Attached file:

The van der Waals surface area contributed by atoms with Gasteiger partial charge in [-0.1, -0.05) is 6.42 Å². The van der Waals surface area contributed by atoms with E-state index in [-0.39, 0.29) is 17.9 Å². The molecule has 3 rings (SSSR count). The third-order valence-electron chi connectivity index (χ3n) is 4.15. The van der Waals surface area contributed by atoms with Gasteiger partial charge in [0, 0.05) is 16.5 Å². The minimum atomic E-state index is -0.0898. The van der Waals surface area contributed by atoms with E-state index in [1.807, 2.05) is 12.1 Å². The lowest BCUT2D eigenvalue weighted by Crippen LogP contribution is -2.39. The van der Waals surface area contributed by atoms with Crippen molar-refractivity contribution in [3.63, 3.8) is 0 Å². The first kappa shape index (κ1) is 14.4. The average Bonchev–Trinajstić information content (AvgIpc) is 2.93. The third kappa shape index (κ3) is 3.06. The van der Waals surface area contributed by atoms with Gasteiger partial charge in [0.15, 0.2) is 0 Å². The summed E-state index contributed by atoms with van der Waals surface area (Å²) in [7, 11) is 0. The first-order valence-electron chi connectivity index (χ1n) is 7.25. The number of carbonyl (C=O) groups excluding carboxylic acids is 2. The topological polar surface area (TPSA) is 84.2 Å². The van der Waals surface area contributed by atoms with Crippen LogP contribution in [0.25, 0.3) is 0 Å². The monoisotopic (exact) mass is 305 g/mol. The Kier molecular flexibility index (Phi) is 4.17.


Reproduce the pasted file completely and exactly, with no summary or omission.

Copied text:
The van der Waals surface area contributed by atoms with Gasteiger partial charge in [-0.1, -0.05) is 6.42 Å². The van der Waals surface area contributed by atoms with E-state index in [-0.39, 0.29) is 17.9 Å². The molecule has 3 rings (SSSR count). The third-order valence-electron chi connectivity index (χ3n) is 4.15. The van der Waals surface area contributed by atoms with Gasteiger partial charge in [0, 0.05) is 16.5 Å². The minimum atomic E-state index is -0.0898. The van der Waals surface area contributed by atoms with E-state index in [1.807, 2.05) is 12.1 Å². The lowest BCUT2D eigenvalue weighted by Crippen LogP contribution is -2.39. The van der Waals surface area contributed by atoms with Crippen molar-refractivity contribution in [3.63, 3.8) is 0 Å². The first kappa shape index (κ1) is 14.4. The average Bonchev–Trinajstić information content (AvgIpc) is 2.93. The third kappa shape index (κ3) is 3.06. The van der Waals surface area contributed by atoms with Gasteiger partial charge in [0.15, 0.2) is 0 Å². The summed E-state index contributed by atoms with van der Waals surface area (Å²) in [7, 11) is 0. The first-order valence-electron chi connectivity index (χ1n) is 7.25. The number of carbonyl (C=O) groups excluding carboxylic acids is 2. The topological polar surface area (TPSA) is 84.2 Å². The van der Waals surface area contributed by atoms with Crippen LogP contribution in [0.25, 0.3) is 0 Å². The monoisotopic (exact) mass is 305 g/mol. The Kier molecular flexibility index (Phi) is 4.17.